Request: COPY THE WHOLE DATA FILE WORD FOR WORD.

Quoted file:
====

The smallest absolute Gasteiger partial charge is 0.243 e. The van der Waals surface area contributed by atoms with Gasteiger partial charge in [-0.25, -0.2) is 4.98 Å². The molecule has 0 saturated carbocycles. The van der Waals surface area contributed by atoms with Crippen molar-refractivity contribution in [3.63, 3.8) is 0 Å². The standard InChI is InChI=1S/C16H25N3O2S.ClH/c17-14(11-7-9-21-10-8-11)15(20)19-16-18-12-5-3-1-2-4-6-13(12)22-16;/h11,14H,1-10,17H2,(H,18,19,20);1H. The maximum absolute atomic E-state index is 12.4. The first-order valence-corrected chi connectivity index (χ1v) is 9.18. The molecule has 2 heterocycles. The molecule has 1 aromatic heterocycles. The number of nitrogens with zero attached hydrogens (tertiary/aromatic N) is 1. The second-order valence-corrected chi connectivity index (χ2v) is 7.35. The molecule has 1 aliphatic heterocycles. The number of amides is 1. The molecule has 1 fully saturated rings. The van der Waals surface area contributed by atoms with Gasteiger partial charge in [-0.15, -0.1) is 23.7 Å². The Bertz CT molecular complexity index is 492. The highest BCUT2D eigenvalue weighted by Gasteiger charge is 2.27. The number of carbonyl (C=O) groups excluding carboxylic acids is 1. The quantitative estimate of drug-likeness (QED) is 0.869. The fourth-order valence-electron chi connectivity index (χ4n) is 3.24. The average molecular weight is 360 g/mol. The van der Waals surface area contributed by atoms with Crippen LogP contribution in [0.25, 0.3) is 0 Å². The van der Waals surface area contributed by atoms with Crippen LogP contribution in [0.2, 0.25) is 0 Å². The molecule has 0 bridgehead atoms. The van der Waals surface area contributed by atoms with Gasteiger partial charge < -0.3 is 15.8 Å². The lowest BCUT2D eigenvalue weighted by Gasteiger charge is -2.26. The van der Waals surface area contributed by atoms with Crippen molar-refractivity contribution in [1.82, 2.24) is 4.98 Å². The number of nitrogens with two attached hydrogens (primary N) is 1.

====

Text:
The smallest absolute Gasteiger partial charge is 0.243 e. The van der Waals surface area contributed by atoms with Gasteiger partial charge in [-0.25, -0.2) is 4.98 Å². The molecule has 0 saturated carbocycles. The van der Waals surface area contributed by atoms with Crippen molar-refractivity contribution in [3.63, 3.8) is 0 Å². The standard InChI is InChI=1S/C16H25N3O2S.ClH/c17-14(11-7-9-21-10-8-11)15(20)19-16-18-12-5-3-1-2-4-6-13(12)22-16;/h11,14H,1-10,17H2,(H,18,19,20);1H. The maximum absolute atomic E-state index is 12.4. The first-order valence-corrected chi connectivity index (χ1v) is 9.18. The molecule has 2 heterocycles. The molecule has 1 aromatic heterocycles. The number of nitrogens with zero attached hydrogens (tertiary/aromatic N) is 1. The second-order valence-corrected chi connectivity index (χ2v) is 7.35. The molecule has 1 aliphatic heterocycles. The number of amides is 1. The molecule has 1 fully saturated rings. The van der Waals surface area contributed by atoms with Gasteiger partial charge in [-0.15, -0.1) is 23.7 Å². The Bertz CT molecular complexity index is 492. The highest BCUT2D eigenvalue weighted by Gasteiger charge is 2.27. The number of carbonyl (C=O) groups excluding carboxylic acids is 1. The quantitative estimate of drug-likeness (QED) is 0.869. The fourth-order valence-electron chi connectivity index (χ4n) is 3.24. The average molecular weight is 360 g/mol. The van der Waals surface area contributed by atoms with Crippen LogP contribution in [0.25, 0.3) is 0 Å². The van der Waals surface area contributed by atoms with Crippen LogP contribution in [0.2, 0.25) is 0 Å². The molecule has 0 bridgehead atoms. The van der Waals surface area contributed by atoms with Gasteiger partial charge < -0.3 is 15.8 Å². The lowest BCUT2D eigenvalue weighted by Gasteiger charge is -2.26. The van der Waals surface area contributed by atoms with Crippen molar-refractivity contribution in [1.82, 2.24) is 4.98 Å². The number of nitrogens with two attached hydrogens (primary N) is 1.